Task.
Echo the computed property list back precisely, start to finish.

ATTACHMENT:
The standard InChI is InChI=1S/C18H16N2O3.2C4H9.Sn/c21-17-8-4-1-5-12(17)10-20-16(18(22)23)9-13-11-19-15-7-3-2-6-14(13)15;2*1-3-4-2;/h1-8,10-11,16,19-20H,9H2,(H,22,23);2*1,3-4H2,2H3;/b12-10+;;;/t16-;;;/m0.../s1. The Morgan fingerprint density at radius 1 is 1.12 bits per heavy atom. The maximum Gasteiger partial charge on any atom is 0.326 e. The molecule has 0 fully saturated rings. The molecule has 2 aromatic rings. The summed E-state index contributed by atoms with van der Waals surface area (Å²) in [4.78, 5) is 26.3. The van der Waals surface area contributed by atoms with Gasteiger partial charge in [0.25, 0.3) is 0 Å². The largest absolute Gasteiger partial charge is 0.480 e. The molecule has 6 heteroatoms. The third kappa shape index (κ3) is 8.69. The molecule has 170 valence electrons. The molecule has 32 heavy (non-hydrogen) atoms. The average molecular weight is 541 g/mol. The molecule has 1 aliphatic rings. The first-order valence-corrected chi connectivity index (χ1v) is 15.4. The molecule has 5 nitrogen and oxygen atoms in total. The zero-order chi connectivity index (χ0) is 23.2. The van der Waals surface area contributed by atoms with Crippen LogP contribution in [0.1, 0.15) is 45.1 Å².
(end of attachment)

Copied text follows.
The standard InChI is InChI=1S/C18H16N2O3.2C4H9.Sn/c21-17-8-4-1-5-12(17)10-20-16(18(22)23)9-13-11-19-15-7-3-2-6-14(13)15;2*1-3-4-2;/h1-8,10-11,16,19-20H,9H2,(H,22,23);2*1,3-4H2,2H3;/b12-10+;;;/t16-;;;/m0.../s1. The Morgan fingerprint density at radius 1 is 1.12 bits per heavy atom. The maximum Gasteiger partial charge on any atom is 0.326 e. The molecule has 0 fully saturated rings. The molecule has 2 aromatic rings. The summed E-state index contributed by atoms with van der Waals surface area (Å²) in [4.78, 5) is 26.3. The van der Waals surface area contributed by atoms with Gasteiger partial charge in [0.25, 0.3) is 0 Å². The largest absolute Gasteiger partial charge is 0.480 e. The molecule has 6 heteroatoms. The third kappa shape index (κ3) is 8.69. The molecule has 170 valence electrons. The molecule has 32 heavy (non-hydrogen) atoms. The average molecular weight is 541 g/mol. The molecule has 1 aliphatic rings. The first-order valence-corrected chi connectivity index (χ1v) is 15.4. The molecule has 5 nitrogen and oxygen atoms in total. The zero-order chi connectivity index (χ0) is 23.2. The van der Waals surface area contributed by atoms with Crippen LogP contribution in [0.1, 0.15) is 45.1 Å².